Stunting menace



Surveys help. They either debunk or reinforce your views and perceptions on and about things. This latest National Nutrition Survey launched on Monday has not caught the attention of the media and by extension people as the first two days after the Eid holidays have been tumultuous in the political arena. There were two major arrests on charges of corruption as per the investigations conducted by the indefatigable NAB. PPP’s co-chairperson Asif Ali Zardari was arrested on Monday afternoon whereas Leader of the Opposition in the Punjab Assembly Hamza Shehbaz was nabbed on Tuesday after the Lahore High Court cancelled his pre-arrest bail request.

Well there was a third arrest in London –although away from our shores still very much relevant with Pakistani audience – of former MQM chief Altaf Hussain. As if that was not enough, there was the budget exercise Tuesday late afternoon. So understandably no one had time to look into what is happening to the future of this nation. Do we care? Ironically, there should be no better time than the run up to the budget day to discuss such critical issues.

Four in ten under five children are stunted according to the latest National Nutrition Survey published by the Government of Pakistan. The survey assessed the nutrition status of 115,500 households across Pakistan. Children under-five, adolescent girls and women of child bearing age were the primary focus while collecting the data on nutrition indicators.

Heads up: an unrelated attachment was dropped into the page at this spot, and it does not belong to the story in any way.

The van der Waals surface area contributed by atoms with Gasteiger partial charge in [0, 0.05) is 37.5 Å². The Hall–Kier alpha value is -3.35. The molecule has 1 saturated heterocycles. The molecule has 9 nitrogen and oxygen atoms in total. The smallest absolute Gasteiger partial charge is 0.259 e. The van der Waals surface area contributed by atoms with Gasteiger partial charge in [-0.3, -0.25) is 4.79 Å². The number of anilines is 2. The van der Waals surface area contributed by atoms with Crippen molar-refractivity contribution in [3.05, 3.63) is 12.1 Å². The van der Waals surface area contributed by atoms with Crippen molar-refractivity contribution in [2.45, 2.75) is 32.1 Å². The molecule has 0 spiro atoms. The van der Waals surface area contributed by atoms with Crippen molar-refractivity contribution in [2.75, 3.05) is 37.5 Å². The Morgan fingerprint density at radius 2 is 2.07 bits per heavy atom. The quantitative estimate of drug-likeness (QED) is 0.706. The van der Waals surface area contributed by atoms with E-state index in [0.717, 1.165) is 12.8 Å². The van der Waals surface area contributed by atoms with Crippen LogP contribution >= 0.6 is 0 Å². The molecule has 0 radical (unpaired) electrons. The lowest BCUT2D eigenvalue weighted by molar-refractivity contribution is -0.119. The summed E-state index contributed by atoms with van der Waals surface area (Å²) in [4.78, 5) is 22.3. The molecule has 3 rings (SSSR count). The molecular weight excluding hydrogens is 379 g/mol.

Nearly 13 per cent of children between the ages of two and five years suffer from some form of functional disability. The survey points out that one in every eight adolescent girls and one in every five adolescent boys suffers from being underweight. Over half of the adolescent girls in Pakistan are anemic.

State Minister, National Health Services, Regulations & Coordination, Dr. Zafar Mirza said: “now that we have the foundation in the form of baseline information, let us together build the future our children deserve.” While we have reason to doubt the honourable minister’s intentions, this is the not the first time that such a survey has been conducted. The last such exercise was undertaken in 2011.

According to the National Nutrition Survey 2011, one-third of all children were underweight, nearly 44pc were stunted, 15pc were wasted, half of them were anemic and almost one-third of these children had iron deficiency anemia. These rates have hardly changed over two decades according to the findings of a maternal and child nutrition study group published by Lancet in 2013.

The minister said that the federal government prioritizes the country’s nutrition agenda and will work closely with provinces for informed and effective interventions in the sector. “As difficult a task as it may seem, we will ensure that we save our children from malnutrition,” the minister said.  Fingers crossed as the budget figures for health tell a different story.